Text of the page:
Title: The Evolutionary Enigma of Sex
Abstract: Understanding the selective forces maintaining sexual reproduction has been a long-standing question in evolutionary biology. The near universality of sex, in the face of its many costs, has been touted as one of the biggest open questions in the field, earning such labels as “mystery,” “enigma,” and “paradox.” This talk will provide an overview of the diversity of reproductive modes across eukaryotes and theoretical advances in resolving the origin and maintenance of sex. Along the way, I will highlight the often hidden assumptions, gaps in our understanding, and promising recent directions.
About the speaker: Sarah (Sally) Otto is a Killam University Professor at the University of British Columbia. Dr. Otto is known for her theoretical studies investigating how inheritance and reproductive systems evolve, using models to investigate the selective forces acting on genetic systems (recombination, ploidy level, gene duplications) and mating strategies (sexual vs asexual reproduction, sexual selection, floral reproductive strategies). Complementing this approach, Dr. Otto's group tracks yeast as they evolve to test evolutionary theories. Recent work, both theoretical and experimental, has focused on evolutionary dynamics in a rapidly changing world. During the pandemic, she has been a co-leader of the BC COVID-19 modelling group and CoVaRR-Net's 'computational biology and modelling' pillar. With over 200 publications and a book, her awards include a MacArthur Fellowship, a Guggenheim Fellowship, the Sewall Wright Award (American Society of Naturalists), the Darwin-Wallace Medal (Linnean Society of London), as well as membership in the Royal Society of Canada, the American Academy of Arts and Sciences, and the National Academy of Sciences.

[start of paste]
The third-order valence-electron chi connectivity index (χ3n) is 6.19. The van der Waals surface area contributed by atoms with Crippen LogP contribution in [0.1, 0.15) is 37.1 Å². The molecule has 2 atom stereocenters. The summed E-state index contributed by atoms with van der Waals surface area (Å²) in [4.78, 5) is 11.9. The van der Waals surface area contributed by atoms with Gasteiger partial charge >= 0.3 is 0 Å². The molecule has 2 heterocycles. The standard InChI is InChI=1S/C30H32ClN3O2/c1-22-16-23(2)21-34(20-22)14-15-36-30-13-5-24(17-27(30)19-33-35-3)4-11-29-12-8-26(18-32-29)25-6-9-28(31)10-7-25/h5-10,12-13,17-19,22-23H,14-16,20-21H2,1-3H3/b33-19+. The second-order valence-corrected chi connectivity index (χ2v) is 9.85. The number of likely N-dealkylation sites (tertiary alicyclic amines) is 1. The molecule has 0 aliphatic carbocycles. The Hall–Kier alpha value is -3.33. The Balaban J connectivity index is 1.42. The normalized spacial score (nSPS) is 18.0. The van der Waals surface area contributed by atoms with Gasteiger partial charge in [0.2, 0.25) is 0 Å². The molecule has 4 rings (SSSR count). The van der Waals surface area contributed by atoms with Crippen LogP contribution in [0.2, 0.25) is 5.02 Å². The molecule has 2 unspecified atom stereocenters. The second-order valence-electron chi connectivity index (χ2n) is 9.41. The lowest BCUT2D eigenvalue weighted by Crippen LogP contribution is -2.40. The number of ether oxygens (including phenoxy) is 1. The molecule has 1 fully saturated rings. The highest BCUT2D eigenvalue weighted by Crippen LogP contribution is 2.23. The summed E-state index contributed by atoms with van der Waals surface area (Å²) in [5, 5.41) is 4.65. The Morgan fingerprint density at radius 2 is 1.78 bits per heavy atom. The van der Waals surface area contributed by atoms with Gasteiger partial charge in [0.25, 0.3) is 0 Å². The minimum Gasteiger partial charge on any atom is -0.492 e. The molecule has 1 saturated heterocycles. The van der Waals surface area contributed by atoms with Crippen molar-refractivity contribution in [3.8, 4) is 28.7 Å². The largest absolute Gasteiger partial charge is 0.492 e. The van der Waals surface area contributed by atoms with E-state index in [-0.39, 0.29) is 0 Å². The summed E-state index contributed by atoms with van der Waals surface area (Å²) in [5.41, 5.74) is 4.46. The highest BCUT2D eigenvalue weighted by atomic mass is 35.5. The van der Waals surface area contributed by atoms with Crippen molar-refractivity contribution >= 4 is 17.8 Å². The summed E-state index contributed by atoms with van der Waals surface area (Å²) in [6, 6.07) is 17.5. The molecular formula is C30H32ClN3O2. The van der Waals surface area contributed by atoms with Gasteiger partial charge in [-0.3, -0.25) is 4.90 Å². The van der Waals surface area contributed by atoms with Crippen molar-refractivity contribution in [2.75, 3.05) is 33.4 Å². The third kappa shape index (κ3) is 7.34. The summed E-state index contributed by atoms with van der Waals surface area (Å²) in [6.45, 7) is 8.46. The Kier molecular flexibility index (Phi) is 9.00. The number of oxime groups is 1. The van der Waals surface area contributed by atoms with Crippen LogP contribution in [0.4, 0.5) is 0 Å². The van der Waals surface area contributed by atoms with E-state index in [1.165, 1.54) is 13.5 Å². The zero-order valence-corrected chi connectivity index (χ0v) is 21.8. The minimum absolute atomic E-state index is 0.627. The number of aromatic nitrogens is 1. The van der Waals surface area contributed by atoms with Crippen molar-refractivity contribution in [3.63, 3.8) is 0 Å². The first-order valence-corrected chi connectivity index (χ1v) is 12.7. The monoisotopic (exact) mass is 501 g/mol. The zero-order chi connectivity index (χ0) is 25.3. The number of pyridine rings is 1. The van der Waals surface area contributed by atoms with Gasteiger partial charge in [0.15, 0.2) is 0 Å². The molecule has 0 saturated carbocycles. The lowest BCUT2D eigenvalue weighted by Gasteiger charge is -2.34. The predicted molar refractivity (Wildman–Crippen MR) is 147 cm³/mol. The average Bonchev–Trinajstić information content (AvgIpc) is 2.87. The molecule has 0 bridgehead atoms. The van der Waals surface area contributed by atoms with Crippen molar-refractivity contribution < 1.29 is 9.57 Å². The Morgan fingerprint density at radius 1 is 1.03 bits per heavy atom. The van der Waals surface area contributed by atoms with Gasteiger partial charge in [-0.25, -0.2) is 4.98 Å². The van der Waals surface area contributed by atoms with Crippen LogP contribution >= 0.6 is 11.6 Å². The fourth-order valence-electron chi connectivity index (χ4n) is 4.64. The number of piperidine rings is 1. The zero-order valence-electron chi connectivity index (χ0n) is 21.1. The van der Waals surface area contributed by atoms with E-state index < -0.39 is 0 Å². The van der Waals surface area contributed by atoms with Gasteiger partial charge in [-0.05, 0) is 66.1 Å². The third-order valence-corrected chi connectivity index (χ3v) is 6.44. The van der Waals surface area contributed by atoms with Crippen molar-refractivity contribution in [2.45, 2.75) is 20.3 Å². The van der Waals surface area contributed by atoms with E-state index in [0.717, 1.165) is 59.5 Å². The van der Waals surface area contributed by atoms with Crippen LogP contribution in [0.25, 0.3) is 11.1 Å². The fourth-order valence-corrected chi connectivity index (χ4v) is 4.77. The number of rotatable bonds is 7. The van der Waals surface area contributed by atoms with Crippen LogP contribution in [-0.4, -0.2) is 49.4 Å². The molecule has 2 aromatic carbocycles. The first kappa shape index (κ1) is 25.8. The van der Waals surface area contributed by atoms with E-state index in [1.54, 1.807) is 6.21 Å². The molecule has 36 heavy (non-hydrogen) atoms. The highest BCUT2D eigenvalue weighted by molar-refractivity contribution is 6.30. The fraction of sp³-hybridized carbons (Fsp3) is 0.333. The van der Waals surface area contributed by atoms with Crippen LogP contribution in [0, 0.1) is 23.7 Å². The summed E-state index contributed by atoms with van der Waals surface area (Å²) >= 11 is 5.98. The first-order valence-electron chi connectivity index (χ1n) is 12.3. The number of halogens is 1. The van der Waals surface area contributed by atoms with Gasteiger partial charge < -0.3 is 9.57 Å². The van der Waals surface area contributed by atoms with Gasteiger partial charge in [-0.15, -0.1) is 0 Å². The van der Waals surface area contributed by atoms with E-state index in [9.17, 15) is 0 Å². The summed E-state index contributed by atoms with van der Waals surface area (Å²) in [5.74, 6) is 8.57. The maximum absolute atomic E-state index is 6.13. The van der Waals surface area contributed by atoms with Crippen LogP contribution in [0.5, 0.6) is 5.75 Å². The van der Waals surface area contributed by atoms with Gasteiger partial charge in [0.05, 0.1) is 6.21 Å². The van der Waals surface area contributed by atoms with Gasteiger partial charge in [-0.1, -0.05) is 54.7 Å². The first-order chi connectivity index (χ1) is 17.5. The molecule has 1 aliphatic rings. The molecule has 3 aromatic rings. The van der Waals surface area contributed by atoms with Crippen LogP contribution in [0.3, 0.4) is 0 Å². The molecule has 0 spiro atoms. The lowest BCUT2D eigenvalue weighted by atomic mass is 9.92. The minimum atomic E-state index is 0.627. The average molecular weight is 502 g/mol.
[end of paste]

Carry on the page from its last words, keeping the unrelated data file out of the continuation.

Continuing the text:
This lecture is part of the program "Sixth Bangalore School on Population Genetics and Evolution"